'Worse than Ajit Pai': Senate confirms Trump's unqualified FCC nominee

'Worse than Ajit Pai': Senate confirms Trump's unqualified FCC nominee
Gage Skidmore.

The U.S. Senate on Tuesday voted to confirm Nathan Simington, President Donald Trump's parting nominee to the Federal Communications Commission, despite serious questions regarding his lack of qualification for the crucial post.

The senators voted along party lines, 49-46, to confirm Simington, an attorney and former senior adviser at the Department of Commerce's National Telecommunications and Information Administration.

Simington is a Trump loyalist who backed the president's May 2020 executive order to reinterpret Section 230, described by the digital rights group Electronic Frontier Foundation (EFF) as "the most important law protecting internet speech." Simington said he was acting in the name of protecting free online expression.


However, critics called this claim highly dubious, noting the president issued the order after Twitter added warnings to two of his tweets for the first time, labeling his lies about mail-in voting as "potentially misleading."

Trump tapped Simington after withdrawing Republican FCC Commissioner Michael O'Rielly's nomination for a new term in August following the commissioner expressing skepticism over whether the agency even had the constitutional authority to issue new social media regulations.

In October, Evan Greer, deputy director of the advocacy group Fight for the Future, called Simington "even worse than Ajit Pai," the outgoing FCC chairman.

"His only qualifications are his steadfast loyalty to an outgoing wannabe tyrant and his undying love for convoluted attacks on internet freedom," Greer wrote.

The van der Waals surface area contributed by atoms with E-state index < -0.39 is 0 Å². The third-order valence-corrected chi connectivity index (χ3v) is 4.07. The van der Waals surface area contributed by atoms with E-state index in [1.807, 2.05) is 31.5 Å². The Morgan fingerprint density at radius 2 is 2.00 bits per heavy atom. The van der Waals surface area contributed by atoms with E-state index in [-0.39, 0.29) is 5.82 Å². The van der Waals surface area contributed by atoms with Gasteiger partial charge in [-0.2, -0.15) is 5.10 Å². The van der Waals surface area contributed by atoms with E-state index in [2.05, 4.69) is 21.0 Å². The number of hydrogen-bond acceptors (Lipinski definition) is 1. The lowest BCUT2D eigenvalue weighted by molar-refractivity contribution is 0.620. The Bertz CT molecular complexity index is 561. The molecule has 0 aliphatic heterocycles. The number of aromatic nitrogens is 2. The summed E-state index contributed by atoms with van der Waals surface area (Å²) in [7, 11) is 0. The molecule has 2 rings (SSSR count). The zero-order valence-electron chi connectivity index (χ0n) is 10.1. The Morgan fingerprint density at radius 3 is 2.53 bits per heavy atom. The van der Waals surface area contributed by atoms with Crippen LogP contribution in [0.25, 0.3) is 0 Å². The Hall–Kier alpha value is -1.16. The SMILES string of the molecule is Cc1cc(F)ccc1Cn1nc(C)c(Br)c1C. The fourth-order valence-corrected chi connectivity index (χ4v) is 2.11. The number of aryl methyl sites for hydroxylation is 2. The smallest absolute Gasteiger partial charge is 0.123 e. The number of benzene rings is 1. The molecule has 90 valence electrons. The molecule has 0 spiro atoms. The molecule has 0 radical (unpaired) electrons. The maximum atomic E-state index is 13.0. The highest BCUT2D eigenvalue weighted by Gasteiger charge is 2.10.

Simington's appointment, and the impending departure of Pai—who will step down on Trump's final day in office—means the FCC will be deadlocked with two Republican and two Democratic commissioners when President-elect Joe Biden is inaugurated on January 20. A deadlocked FCC would effectively thwart any early efforts to restore net neutrality rules repealed during Pai's tenure as chair.

While progressives and digital rights advocates applauded last month's announcement that Pai would be stepping down, those same voices expressed deep concerns about Simington.

Matt Wood, general counsel and vice president of policy at Free Press, called Simington's confirmation "a cynical Republican ploy to deadlock the Biden FCC."

Wood added that:

The whole point is to prevent a duly elected new administration and its appointees from getting to work. That's unacceptable, considering everything that a Biden FCC must do to promote broadband equity, increase media diversity, and ensure people can get and stay connected during this pandemic.

[Senate Majority Leader Mitch] McConnell rammed this confirmation through despite Simington's utter lack of experience and expertise. But Simington needed only one qualification to pass muster with McConnell: a willingness to obstruct the incoming Biden administration from repairing the damage done under four years of Chairman Pai's incompetent and unpopular leadership.

All that the Trump FCC has to show for four years of negligence is nearly 80 million people without adequate home-internet service—tens of millions of them Black and Indigenous people of color, and all of them lacking affordable broadband choices in urban, rural, and tribal areas alike.

"This is a desperate bid by Senate Republicans as their majority still hangs in the balance," Wood said. "But it leaves the FCC with a profoundly unqualified commissioner placed there to prioritize industry pipe dreams and purposeful gridlock over the serious work the agency must do to help people connect and communicate during a national emergency."

Democratic lawmakers also expressed their staunch opposition to Simington's appointment. Sen. Richard Blumenthal (D-Conn.) called Simington "the wrong person at the wrong time for the FCC."




Biden—who has expressed support for net neutrality—has not indicated whether he will promote one of the two Democratic FCC commissioners—Jessica Rosenworcel or Geoffrey Starks—to replace Pai, or if he will look outside the agency for the next chairperson.




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